Gillian Flower, a statistician at the ONS, said: ‘Our analysis shows that, in England, historically very low temperatures were responsible for a greater number of deaths than very high temperatures, although over recent years there is some indication that heat related deaths have increased.
‘We continue to develop our methods to measure climate related health outcomes, and monitor the situation in the context of the increasing frequency of hotter days.
‘The direct causes of death vary in different temperatures, further work is needed to understand how this can be associated with extreme heat or extreme cold.’
The NHS website warns that hot weather may lead to dehydration and overheating, which can make symptoms worse for people who already have issues with their heart or breathing.
People at highest risk include those over the age of 75, patients with a serious or long-term condition, those on multiple medications and people who spend a lot of time outside.
It suggest staying out of the sun between 11am and 3pm, wearing sunscreen, a hat and light clothes, and avoiding exercise or activity that makes you hotter.
The health service also advise people consume cold food and drinks, have a cool shower and close windows during the day.
The NHS says keeping warm over the winter months can help to prevent colds, flu and more serious health problems such as heart attacks, strokes, pneumonia and depression.
Muscle cramps can also become more common due to dehydration, as electrolytes and minerals vital for muscle function are lost through sweat. Hot weather can also see some parts of the body, such as the hands, feet and ankles swell. Heat causes blood vessels to expand, which can cause fluid to leak into surrounding tissues, triggering swelling known as heat oedema
A woman walks her dog in snowy conditions near Hexham in January 2023
Joggers go for a morning run at Primrose Hill in North London today shortly after sunrise in September 2023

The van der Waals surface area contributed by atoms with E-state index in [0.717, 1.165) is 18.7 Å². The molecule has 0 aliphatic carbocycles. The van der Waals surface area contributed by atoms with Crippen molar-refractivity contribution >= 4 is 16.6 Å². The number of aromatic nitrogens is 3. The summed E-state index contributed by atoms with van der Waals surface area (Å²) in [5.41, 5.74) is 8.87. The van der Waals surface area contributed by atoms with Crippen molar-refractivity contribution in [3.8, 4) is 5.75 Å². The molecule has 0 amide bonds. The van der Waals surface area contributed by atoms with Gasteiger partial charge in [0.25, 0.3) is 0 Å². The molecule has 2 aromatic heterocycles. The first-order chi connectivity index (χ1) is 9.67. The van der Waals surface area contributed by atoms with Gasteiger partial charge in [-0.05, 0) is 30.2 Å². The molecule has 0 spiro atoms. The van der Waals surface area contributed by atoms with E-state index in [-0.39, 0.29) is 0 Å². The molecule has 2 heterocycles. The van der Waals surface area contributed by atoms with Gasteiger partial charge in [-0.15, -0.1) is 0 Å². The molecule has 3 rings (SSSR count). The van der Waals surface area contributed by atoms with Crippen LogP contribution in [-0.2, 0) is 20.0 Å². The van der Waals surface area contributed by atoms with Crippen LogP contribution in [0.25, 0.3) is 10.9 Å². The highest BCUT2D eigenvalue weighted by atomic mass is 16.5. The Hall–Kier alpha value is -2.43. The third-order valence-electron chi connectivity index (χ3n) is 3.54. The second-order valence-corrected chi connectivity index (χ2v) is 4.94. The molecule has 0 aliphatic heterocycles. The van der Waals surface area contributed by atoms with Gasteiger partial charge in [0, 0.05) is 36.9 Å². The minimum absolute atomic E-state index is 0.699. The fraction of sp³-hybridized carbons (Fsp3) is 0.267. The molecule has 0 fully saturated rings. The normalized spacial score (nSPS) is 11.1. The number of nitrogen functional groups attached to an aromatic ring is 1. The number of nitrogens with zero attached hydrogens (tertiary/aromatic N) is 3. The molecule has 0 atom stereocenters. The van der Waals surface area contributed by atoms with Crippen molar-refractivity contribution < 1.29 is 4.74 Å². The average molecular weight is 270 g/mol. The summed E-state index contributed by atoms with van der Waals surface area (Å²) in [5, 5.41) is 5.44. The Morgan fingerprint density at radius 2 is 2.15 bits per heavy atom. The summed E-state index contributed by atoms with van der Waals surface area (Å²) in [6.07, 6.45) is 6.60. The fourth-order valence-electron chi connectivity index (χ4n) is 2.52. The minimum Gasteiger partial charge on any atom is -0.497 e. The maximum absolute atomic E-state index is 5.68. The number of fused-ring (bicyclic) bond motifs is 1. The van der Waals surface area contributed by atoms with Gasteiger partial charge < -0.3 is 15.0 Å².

The UK Health Security Agency also warns that during cold weather people may use malfunctioning or inappropriate appliances to heat their homes and trip or slip on snow and ice.
It suggest heating homes to at least 18C, wearing several layers of thinner clothing, moving about and wearing shoes with good grip.
The ONS compiled its figures based on information from the Centre for Environmental Data Analysis and created a new method to understand how temperature affects risk of death.
Their analysis also showed a sharp rise in deaths during the winter of 2010/11 when the UK saw unusually cold temperatures plunging south from the Arctic.
Holly Holder, deputy director for homes at the Centre for Ageing Better, said: ‘These new stats showing the growing health threat from rising temperatures confirm that it would be a grave mistake to slow down or roll back net-zero policies.
‘Too many people live in homes that are too cold in winter and too warm in summer and feel helpless about making the improvements their property needs.
‘Poorer older people are proportionally more likely to live in the most energy inefficient homes and are among the most likely to suffer a deterioration in their health during extreme weather.
‘Climate change isn’t just something that is happening in the Antarctic or in very hot countries, it is impacting lives, and taking lives, here in the UK.
‘Our housing is the oldest, and among the poorest quality in Western Europe and is not fit for purpose to face the challenges of more extreme temperatures and weather.’